’m going to throw a few names at you.
Lauren Jackson. Tamika Catchings. Lisa Leslie. Maya Moore. Tina Thompson. Sheryl Swoopes. You’ve heard of these women. Maybe you’ve watched them light it up in the WNBA or at the Olympics. The point is, you know of them.
But you probably wouldn’t, if not for a single sentence.
“No person in the United States shall, on the basis of sex, be excluded from participation in, be denied the benefits of, or be subjected to discrimination under any education program or activity receiving Federal financial assistance.”
That’s all Title IX, a federal civil rights law, is, give or take some regulations. Without that sentence, the U.S. has eight fewer gold medals. Without it, Dawn Staley and the University of South Carolina don’t take the basketball world by storm. Without it, Lauren, Tamika, Lisa, Maya, Tina, Sheryl, Candace, Elena and so, so many others, myself included, aren’t where we are today.
I was your typical tomboy growing up. My older brother, Gerard, was a star in track and field, and I wanted to be just like him. I tried to follow him everywhere he went, play every sport he played. I started out running track, then took up soccer, then basketball at the age of nine. As it turned out, I was pretty darn good at basketball. I started playing on the AAU circuit, traveling all over the country and balling out everywhere I went. No one ever told me, “No, you can’t play because you’re a girl.” Forty-five years ago, that wouldn’t have been the case.
Title IX was passed in 1972. It’s younger than my dad. He grew up in the Jim Crow South, before Title IX. When he was in high school in Texas, Tulane offered him a football scholarship. Even though Tulane had been integrated a few years before, my dad received a lot of death threats from white Tulane fans who didn’t want to see him play there. He went to Lamar, in Beaumont, Texas, instead.
My dad liked to talk to me about those times as I was growing up and getting really serious about sports. He’d tell me how women could only play half-court basketball, and couldn’t even continuously dribble until 1966. He wasn’t trying to prove how much harder it was back then, he just wanted to make sure I appreciated the opportunities I had. And I did. I truly did. But I don’t think I fully realized just how lucky I was until I met Debbie Ryan, my coach at the University of Virginia.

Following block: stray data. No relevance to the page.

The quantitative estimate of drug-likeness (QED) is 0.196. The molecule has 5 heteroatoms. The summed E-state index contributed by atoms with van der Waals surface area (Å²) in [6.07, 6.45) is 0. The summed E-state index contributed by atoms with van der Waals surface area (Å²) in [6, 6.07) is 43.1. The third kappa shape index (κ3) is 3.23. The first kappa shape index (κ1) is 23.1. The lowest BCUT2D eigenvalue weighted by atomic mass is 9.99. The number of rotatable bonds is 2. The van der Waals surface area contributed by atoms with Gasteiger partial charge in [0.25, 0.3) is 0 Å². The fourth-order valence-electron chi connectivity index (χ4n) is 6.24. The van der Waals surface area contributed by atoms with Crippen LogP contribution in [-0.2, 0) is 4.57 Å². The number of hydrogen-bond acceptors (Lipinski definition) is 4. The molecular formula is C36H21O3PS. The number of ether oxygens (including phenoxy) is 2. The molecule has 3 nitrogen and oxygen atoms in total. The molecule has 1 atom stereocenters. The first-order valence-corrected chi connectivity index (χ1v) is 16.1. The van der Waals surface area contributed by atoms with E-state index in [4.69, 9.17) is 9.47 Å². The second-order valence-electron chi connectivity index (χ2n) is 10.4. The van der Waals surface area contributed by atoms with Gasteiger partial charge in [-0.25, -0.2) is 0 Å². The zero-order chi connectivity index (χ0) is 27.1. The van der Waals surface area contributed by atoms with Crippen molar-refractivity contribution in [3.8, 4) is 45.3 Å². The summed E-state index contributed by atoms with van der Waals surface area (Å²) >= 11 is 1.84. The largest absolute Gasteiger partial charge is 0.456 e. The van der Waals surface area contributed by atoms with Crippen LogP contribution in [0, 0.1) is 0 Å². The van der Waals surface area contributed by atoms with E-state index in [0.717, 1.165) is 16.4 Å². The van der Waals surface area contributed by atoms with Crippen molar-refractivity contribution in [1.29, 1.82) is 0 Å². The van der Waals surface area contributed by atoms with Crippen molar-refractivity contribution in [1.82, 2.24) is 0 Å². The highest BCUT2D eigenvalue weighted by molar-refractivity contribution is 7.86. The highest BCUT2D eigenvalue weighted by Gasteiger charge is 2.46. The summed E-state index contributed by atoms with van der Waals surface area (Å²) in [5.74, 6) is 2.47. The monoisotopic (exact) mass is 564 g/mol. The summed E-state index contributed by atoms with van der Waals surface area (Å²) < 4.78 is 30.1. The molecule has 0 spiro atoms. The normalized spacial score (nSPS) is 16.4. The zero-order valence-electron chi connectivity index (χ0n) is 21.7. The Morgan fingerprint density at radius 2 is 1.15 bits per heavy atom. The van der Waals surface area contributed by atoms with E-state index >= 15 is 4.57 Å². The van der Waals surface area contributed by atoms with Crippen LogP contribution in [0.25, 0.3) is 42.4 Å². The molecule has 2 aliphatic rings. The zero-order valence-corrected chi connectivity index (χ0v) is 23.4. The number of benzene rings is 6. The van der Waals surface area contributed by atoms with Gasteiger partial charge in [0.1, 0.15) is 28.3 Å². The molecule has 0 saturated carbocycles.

You have to understand, Coach Ryan is like royalty at UVA, and not just because she coached there for more than 30 years and won more than 700 games. Her legacy goes well beyond that.
“You guys are blessed,” she used to tell us. “The fancy locker room, the chartered planes … we didn’t have that when I was playing. We used to share a locker room with the softball team. We used to have to ride a bus when the men’s team would fly. We used to wash our own jerseys.”
Rob Carr/AP Images
Like my dad, she wasn’t trying to shame us. She wanted us to know that we were playing for something bigger than ourselves. We’re playing for those who came before us, who sacrificed so that we could play this game on equal footing. We’re playing for those who will come after us, so they can enjoy the same, or maybe even better, opportunities than we currently have. I know that’s why I bring it every single game. I know that’s why Maya and Elena and Sue Bird and Nneka Ogwumike and every other WNBA player does, too.
I know there are those who think that Title IX isn’t important. Or that it hasn’t had that much of an impact. Well, for those people, here are a few numbers to consider. Since 1972, participation in women’s sports in high schools has increased 900%. That’s not a typo. Before Title IX, there were fewer than 30,000 NCAA female athletes. In 2012, that number was nearly 200,000. Just to top it off, in 2012, the United States sent more female than male athletes to the Olympics.
And I would bet there are those who are saying that the time to talk about Title IX was last month. But is that really true?